While international law gives preference to the rehabilitation and reintegration of child soldiers, it does not expressly prohibit the prosecution of children for violations of the laws of war. (17)

Following the Second World War, at least two Allied military tribunals in Germany prosecuted children for war crimes.18 Matthew Happold has documented numerous examples of prosecutions of child soldiers at the national level, notably in the Democratic Republic of Congo and Uganda. (19) The statute of the Special Court for Sierra Leone expressly grants the court jurisdiction over persons aged fifteen and above. (20) Even Amnesty International has implied that prosecution may be appropriate where the "child soldier concerned was clearly in control of his or her actions," "committed atrocities voluntarily" and was "not coerced, drugged or forced into committing atrocities." (21) Nonetheless, should a State choose to prosecute child soldiers for war crimes, it is bound to afford them both the general protections extended to all accused as well as specific protections owed toward juvenile defendants. (22) Furthermore, juveniles are to be afforded the defenses of infancy, duress, involuntary intoxication and any other available defense to negate or mitigate criminal responsibility. (23)

Notwithstanding the express protections afforded juvenile defendants and the absence of a clear prohibition on the prosecution of child soldiers, there is considerable State practice and opinio juris counseling against the prosecution of child soldiers. (24) For example, during the drafting of Additional Protocol I to the Geneva Conventions in the 1970s, at least one state delegate sought to prohibit the penal prosecution of children. (25) During the drafting of the Rome Statute in the late 1990s, child rights advocates called upon delegates to specify eighteen as the minimum age of criminal responsibility. (26) The state delegates settled on a procedural, rather than normative, solution to the question by deciding to exclude jurisdiction over persons who were under the age of eighteen at the time of the alleged commission of a war crime. (27) To date, this provision has been accepted by the 139 states that have since signed or ratified the Rome Statute. (28)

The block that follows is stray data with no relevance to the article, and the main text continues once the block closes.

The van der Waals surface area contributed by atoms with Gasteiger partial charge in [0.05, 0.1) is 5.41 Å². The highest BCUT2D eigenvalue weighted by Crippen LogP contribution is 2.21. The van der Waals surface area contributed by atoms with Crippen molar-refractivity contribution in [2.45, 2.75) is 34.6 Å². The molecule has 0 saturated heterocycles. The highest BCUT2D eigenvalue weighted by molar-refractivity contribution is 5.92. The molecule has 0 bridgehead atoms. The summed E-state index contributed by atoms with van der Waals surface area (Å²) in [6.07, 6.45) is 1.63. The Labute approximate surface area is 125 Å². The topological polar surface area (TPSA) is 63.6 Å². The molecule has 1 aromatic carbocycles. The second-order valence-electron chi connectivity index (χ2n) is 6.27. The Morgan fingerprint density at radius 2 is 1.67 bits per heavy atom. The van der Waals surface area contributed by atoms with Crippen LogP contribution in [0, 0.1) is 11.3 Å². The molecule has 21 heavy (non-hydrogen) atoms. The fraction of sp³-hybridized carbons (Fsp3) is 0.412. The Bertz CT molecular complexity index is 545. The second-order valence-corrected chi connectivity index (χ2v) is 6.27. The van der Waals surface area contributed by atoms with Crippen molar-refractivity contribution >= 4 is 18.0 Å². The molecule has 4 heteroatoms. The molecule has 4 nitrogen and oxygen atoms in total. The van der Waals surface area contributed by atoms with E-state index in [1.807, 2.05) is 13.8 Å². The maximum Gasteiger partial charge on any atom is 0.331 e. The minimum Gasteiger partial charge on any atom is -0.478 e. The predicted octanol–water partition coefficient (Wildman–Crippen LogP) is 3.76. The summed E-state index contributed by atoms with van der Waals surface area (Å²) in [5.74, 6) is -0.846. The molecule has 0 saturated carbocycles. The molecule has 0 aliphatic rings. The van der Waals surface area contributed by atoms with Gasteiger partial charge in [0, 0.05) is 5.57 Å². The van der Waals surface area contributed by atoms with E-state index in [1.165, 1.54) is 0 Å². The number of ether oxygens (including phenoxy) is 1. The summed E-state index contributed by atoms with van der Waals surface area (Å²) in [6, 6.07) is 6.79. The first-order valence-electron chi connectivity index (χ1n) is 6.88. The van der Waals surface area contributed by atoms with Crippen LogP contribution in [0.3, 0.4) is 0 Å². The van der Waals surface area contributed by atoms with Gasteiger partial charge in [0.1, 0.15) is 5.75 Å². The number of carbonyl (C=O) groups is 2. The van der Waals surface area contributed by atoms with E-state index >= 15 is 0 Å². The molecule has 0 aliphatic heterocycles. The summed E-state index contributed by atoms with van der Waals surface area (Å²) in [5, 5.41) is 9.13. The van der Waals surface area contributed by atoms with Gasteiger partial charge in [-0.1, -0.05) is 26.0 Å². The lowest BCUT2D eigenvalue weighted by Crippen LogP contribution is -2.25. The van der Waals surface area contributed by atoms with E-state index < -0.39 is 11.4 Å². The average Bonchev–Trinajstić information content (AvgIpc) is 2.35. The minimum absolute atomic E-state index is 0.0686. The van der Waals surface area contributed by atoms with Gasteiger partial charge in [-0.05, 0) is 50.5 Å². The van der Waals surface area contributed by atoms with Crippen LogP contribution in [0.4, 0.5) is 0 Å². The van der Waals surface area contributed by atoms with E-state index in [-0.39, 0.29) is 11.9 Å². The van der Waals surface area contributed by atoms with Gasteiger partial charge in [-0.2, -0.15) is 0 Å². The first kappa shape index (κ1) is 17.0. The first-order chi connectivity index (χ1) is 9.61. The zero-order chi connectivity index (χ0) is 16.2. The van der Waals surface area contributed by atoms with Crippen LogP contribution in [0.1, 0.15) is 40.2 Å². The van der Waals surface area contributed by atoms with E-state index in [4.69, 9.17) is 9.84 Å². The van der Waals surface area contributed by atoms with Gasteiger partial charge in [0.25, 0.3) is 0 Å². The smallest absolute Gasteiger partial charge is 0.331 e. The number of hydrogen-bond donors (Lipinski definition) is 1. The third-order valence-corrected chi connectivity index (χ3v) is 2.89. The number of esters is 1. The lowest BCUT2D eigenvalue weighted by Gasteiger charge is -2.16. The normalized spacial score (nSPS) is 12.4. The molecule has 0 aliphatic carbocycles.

Following the civil war in Sierra Leone in 2001, international and local children's rights organizations were unanimous in their opposition to the prosecution of children under eighteen on the grounds that prosecution would undermine efforts to disarm, demobilize, and reintegrate child combatants into society. (29)

Although the Statute of the Special Court ultimately authorized the prosecution of child soldiers over the age of fifteen, the Chief Prosecutor declined to seek the indictment of child soldiers for war crimes stating: "The children of Sierra Leone have suffered enough both as victims and perpetrators. I am not interested in prosecuting children. I want to prosecute the people who forced thousands of children to commit unspeakable crimes." (30) Instead of prosecution, participation of child soldiers in forums such as the Truth and Reconciliation Commission served to find forgiveness, reconciliation, and justice in Sierra Leone. (31)

The Optional Protocol to the C.R.C., adopted in 2000 and...